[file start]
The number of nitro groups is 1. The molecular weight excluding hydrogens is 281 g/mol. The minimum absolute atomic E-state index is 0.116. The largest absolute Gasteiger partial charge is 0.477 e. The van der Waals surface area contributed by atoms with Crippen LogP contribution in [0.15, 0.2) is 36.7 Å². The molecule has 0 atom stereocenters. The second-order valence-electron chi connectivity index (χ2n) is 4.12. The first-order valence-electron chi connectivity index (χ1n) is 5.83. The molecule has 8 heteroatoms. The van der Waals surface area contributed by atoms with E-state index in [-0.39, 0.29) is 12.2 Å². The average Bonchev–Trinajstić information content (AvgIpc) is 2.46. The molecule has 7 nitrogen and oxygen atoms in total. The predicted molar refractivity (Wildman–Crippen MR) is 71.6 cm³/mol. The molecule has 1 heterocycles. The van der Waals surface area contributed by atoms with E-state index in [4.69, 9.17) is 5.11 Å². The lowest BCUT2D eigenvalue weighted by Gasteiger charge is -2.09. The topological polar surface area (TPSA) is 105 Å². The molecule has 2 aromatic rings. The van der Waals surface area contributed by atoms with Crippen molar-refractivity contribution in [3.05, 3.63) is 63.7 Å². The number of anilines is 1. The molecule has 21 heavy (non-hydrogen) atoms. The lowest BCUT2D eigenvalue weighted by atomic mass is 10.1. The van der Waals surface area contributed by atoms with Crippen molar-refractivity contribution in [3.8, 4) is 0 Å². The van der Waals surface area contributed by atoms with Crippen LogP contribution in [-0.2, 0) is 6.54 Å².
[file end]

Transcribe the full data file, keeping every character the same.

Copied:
The number of nitro groups is 1. The molecular weight excluding hydrogens is 281 g/mol. The minimum absolute atomic E-state index is 0.116. The largest absolute Gasteiger partial charge is 0.477 e. The van der Waals surface area contributed by atoms with Crippen LogP contribution in [0.15, 0.2) is 36.7 Å². The molecule has 0 atom stereocenters. The second-order valence-electron chi connectivity index (χ2n) is 4.12. The first-order valence-electron chi connectivity index (χ1n) is 5.83. The molecule has 8 heteroatoms. The van der Waals surface area contributed by atoms with E-state index in [-0.39, 0.29) is 12.2 Å². The average Bonchev–Trinajstić information content (AvgIpc) is 2.46. The molecule has 7 nitrogen and oxygen atoms in total. The predicted molar refractivity (Wildman–Crippen MR) is 71.6 cm³/mol. The molecule has 1 heterocycles. The van der Waals surface area contributed by atoms with E-state index in [4.69, 9.17) is 5.11 Å². The lowest BCUT2D eigenvalue weighted by Gasteiger charge is -2.09. The topological polar surface area (TPSA) is 105 Å². The molecule has 2 aromatic rings. The van der Waals surface area contributed by atoms with Crippen molar-refractivity contribution in [3.05, 3.63) is 63.7 Å². The number of anilines is 1. The molecule has 21 heavy (non-hydrogen) atoms. The lowest BCUT2D eigenvalue weighted by atomic mass is 10.1. The van der Waals surface area contributed by atoms with Crippen molar-refractivity contribution in [3.8, 4) is 0 Å². The van der Waals surface area contributed by atoms with Crippen LogP contribution in [-0.2, 0) is 6.54 Å².